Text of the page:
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Rainbows and Glitter


This past weekend I hosted my first ever Pride event at my store. Over the last year I felt nudge after nudge from the universe pushing me to host an event that would show the LGBTQ+ community in Marshfield that there is a safe place for them here. As the plans began to take shape and the event grew closer my excitement began to mix with fear. 

I was afraid someone would come in and say something mean. I was afraid that someone might try and deface my pride flag. I was afraid that the street would be filled with picketers holding anti-LGBTQ+ signs and throwing tomatoes. Ok, maybe that’s a little bit extreme, but the truth is, I was mentally and emotionally preparing for backlash. It’s not that I have a horrible perspective of the community as a whole, or that I think our town is full of bigots, but I do know that in all communities there are pockets of intolerance and sometimes those voices get loud. 

I told my husband and my friends how I was feeling and they encouraged me to keep my head up; not to shy away from being the voice I was intended to be for my rainbow wearing, love is love shouting, glitter covered family.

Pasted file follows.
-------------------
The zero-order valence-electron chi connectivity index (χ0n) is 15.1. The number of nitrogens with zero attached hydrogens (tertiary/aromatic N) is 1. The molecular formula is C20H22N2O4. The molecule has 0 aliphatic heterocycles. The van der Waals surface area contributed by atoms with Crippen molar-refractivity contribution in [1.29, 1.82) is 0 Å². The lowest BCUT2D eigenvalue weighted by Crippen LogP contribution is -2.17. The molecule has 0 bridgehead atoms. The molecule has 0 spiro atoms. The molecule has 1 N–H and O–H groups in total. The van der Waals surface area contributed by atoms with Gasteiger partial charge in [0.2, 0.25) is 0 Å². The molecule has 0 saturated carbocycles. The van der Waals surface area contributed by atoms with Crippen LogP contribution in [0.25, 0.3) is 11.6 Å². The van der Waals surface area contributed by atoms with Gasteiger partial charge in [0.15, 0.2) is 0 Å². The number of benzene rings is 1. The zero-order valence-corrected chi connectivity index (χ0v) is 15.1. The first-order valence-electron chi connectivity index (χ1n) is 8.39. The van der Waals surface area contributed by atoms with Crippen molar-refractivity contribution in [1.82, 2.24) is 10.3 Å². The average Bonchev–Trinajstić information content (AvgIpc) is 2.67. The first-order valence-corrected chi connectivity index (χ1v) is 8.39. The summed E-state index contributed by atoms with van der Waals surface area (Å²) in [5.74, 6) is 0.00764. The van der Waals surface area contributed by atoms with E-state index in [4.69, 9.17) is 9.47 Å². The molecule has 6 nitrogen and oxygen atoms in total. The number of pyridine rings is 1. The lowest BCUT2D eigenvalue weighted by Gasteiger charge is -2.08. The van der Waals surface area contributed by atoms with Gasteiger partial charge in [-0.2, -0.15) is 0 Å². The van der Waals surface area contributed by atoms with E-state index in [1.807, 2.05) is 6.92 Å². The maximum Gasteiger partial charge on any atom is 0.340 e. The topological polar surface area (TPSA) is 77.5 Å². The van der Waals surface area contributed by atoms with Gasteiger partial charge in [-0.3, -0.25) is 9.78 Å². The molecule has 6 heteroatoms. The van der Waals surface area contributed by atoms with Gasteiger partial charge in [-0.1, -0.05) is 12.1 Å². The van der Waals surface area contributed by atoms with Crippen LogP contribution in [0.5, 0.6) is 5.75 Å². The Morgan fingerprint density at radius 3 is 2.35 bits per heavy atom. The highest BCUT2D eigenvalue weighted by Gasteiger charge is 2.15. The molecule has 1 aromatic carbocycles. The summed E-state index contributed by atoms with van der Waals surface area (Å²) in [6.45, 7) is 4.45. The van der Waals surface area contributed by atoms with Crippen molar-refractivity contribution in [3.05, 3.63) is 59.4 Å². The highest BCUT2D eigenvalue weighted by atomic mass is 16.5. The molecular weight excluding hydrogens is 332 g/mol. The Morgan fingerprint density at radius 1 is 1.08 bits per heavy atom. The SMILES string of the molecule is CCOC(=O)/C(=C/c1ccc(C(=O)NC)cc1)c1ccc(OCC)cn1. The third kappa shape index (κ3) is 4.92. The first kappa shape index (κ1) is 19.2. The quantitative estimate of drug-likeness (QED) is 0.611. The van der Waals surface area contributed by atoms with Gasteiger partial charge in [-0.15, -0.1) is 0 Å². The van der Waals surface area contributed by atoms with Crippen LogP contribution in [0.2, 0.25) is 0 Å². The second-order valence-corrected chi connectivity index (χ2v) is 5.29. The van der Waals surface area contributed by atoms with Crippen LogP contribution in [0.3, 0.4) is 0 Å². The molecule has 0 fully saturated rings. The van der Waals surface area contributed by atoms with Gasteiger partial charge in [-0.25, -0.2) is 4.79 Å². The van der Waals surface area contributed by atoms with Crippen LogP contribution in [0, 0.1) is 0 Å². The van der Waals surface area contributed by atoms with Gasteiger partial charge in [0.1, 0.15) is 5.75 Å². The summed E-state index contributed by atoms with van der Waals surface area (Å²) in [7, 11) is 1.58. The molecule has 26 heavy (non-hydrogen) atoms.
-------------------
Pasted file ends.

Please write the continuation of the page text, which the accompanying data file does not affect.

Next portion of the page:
Saturday morning I put on my rainbow colored crotchet halter top, had cotton candy colored hair braided into my already pink, purple, blue streaked hair, and covered my body in glitter and rainbow tattoos. I hung my pride flag, blew up my giant rainbow, and opened my doors with a smile covering my fear filled face. 

And I had the best day.

Visitor after visitor expressed their gratitude with hugs, words, and eye contact that told a story of their own.  Gratitude for a place that, even if they weren’t shopping, accepted them and/or their family member or friend without judgement.  

I hugged the sweetest girl who cried tears of relief-she didn’t have the words to say what her eyes expressed in seeing the rainbows, glitter and love that filled my store Saturday. I thanked a mother wearing a “Free Hugs” t-shirt for visiting and locked eyes with another who couldn’t stop saying “thank you”.

It’s hard for me to wrap my mind around that fact that, in America, the land of the free, there are still populations of people who do not feel safe. There are groups and communities of people who still live in fear over things outside of their control like their skin color and private intimate relationships. 

Saturday I learned a lesson; not just in overcoming my own fear but in what it feels like to look into the eyes of another human and know what it feels like to finally feel safe. 



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